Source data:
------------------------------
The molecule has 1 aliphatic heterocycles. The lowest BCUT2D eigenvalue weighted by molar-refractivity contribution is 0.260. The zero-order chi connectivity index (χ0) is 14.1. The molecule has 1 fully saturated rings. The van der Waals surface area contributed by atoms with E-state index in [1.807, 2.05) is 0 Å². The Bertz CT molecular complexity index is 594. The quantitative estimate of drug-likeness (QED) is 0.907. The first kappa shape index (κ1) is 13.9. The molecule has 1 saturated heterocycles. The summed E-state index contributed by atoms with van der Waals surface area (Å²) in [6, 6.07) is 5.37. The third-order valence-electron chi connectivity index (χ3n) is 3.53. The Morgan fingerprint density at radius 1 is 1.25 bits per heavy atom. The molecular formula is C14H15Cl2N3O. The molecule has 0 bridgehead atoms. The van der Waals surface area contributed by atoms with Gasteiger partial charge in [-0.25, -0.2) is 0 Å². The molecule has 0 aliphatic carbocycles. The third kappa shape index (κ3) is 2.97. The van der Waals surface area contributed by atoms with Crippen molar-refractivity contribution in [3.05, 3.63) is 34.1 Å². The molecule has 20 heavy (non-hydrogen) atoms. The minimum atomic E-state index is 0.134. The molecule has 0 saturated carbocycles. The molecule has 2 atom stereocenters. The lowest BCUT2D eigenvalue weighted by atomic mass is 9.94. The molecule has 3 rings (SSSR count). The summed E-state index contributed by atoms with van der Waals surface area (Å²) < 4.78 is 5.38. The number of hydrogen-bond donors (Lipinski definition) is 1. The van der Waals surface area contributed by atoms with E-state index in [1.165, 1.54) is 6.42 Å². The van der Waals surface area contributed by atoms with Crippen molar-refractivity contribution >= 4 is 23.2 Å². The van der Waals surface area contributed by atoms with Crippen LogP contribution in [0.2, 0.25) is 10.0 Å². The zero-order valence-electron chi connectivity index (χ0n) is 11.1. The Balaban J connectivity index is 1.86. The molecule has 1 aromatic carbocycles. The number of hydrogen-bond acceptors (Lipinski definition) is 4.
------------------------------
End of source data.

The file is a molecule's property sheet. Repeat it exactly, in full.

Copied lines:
The molecule has 1 aliphatic heterocycles. The lowest BCUT2D eigenvalue weighted by molar-refractivity contribution is 0.260. The zero-order chi connectivity index (χ0) is 14.1. The molecule has 1 fully saturated rings. The van der Waals surface area contributed by atoms with E-state index in [1.807, 2.05) is 0 Å². The Bertz CT molecular complexity index is 594. The quantitative estimate of drug-likeness (QED) is 0.907. The first kappa shape index (κ1) is 13.9. The molecule has 1 saturated heterocycles. The summed E-state index contributed by atoms with van der Waals surface area (Å²) in [6, 6.07) is 5.37. The third-order valence-electron chi connectivity index (χ3n) is 3.53. The Morgan fingerprint density at radius 1 is 1.25 bits per heavy atom. The molecular formula is C14H15Cl2N3O. The molecule has 0 bridgehead atoms. The van der Waals surface area contributed by atoms with Gasteiger partial charge in [-0.25, -0.2) is 0 Å². The molecule has 0 aliphatic carbocycles. The third kappa shape index (κ3) is 2.97. The van der Waals surface area contributed by atoms with Crippen molar-refractivity contribution in [3.05, 3.63) is 34.1 Å². The molecule has 20 heavy (non-hydrogen) atoms. The minimum atomic E-state index is 0.134. The molecule has 0 saturated carbocycles. The molecule has 2 atom stereocenters. The lowest BCUT2D eigenvalue weighted by atomic mass is 9.94. The molecule has 3 rings (SSSR count). The summed E-state index contributed by atoms with van der Waals surface area (Å²) < 4.78 is 5.38. The number of hydrogen-bond donors (Lipinski definition) is 1. The van der Waals surface area contributed by atoms with E-state index in [1.165, 1.54) is 6.42 Å². The van der Waals surface area contributed by atoms with Crippen molar-refractivity contribution >= 4 is 23.2 Å². The van der Waals surface area contributed by atoms with Crippen LogP contribution in [0.2, 0.25) is 10.0 Å². The zero-order valence-electron chi connectivity index (χ0n) is 11.1. The Balaban J connectivity index is 1.86. The molecule has 1 aromatic carbocycles. The number of hydrogen-bond acceptors (Lipinski definition) is 4.